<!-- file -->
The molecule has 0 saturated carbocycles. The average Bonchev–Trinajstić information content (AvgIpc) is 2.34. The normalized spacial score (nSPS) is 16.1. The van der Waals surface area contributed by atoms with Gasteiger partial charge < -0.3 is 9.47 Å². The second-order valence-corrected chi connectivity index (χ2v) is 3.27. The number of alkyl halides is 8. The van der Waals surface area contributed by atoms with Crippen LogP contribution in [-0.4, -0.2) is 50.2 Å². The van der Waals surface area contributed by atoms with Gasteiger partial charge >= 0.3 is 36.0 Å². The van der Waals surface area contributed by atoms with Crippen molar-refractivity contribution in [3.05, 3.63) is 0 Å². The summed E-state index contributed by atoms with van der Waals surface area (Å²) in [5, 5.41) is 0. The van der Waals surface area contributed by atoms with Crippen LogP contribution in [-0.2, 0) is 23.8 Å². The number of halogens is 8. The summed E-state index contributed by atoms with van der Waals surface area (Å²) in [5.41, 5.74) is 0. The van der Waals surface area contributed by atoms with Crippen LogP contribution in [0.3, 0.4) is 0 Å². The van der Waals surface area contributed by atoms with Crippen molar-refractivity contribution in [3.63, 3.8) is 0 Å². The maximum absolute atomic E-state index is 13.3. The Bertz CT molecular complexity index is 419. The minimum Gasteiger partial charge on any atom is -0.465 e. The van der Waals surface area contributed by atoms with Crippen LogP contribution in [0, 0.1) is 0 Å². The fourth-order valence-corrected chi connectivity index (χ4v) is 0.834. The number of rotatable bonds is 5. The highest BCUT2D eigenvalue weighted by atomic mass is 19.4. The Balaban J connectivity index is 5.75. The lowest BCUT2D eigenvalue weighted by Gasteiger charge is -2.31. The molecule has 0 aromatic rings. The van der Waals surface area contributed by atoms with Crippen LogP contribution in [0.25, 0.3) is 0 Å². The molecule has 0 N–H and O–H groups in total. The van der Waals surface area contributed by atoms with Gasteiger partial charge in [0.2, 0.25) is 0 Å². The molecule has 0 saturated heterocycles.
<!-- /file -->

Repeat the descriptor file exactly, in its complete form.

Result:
The molecule has 0 saturated carbocycles. The average Bonchev–Trinajstić information content (AvgIpc) is 2.34. The normalized spacial score (nSPS) is 16.1. The van der Waals surface area contributed by atoms with Gasteiger partial charge < -0.3 is 9.47 Å². The second-order valence-corrected chi connectivity index (χ2v) is 3.27. The number of alkyl halides is 8. The van der Waals surface area contributed by atoms with Crippen LogP contribution in [-0.4, -0.2) is 50.2 Å². The van der Waals surface area contributed by atoms with Gasteiger partial charge >= 0.3 is 36.0 Å². The van der Waals surface area contributed by atoms with Crippen molar-refractivity contribution in [3.05, 3.63) is 0 Å². The summed E-state index contributed by atoms with van der Waals surface area (Å²) in [5, 5.41) is 0. The van der Waals surface area contributed by atoms with Crippen LogP contribution in [-0.2, 0) is 23.8 Å². The number of halogens is 8. The summed E-state index contributed by atoms with van der Waals surface area (Å²) in [5.41, 5.74) is 0. The van der Waals surface area contributed by atoms with Crippen LogP contribution in [0.3, 0.4) is 0 Å². The van der Waals surface area contributed by atoms with Crippen molar-refractivity contribution in [3.63, 3.8) is 0 Å². The maximum absolute atomic E-state index is 13.3. The Bertz CT molecular complexity index is 419. The minimum Gasteiger partial charge on any atom is -0.465 e. The van der Waals surface area contributed by atoms with Crippen LogP contribution in [0, 0.1) is 0 Å². The fourth-order valence-corrected chi connectivity index (χ4v) is 0.834. The number of rotatable bonds is 5. The highest BCUT2D eigenvalue weighted by atomic mass is 19.4. The Balaban J connectivity index is 5.75. The lowest BCUT2D eigenvalue weighted by Gasteiger charge is -2.31. The molecule has 0 aromatic rings. The van der Waals surface area contributed by atoms with Crippen LogP contribution in [0.25, 0.3) is 0 Å². The molecule has 0 N–H and O–H groups in total. The van der Waals surface area contributed by atoms with Gasteiger partial charge in [0.2, 0.25) is 0 Å². The molecule has 0 saturated heterocycles.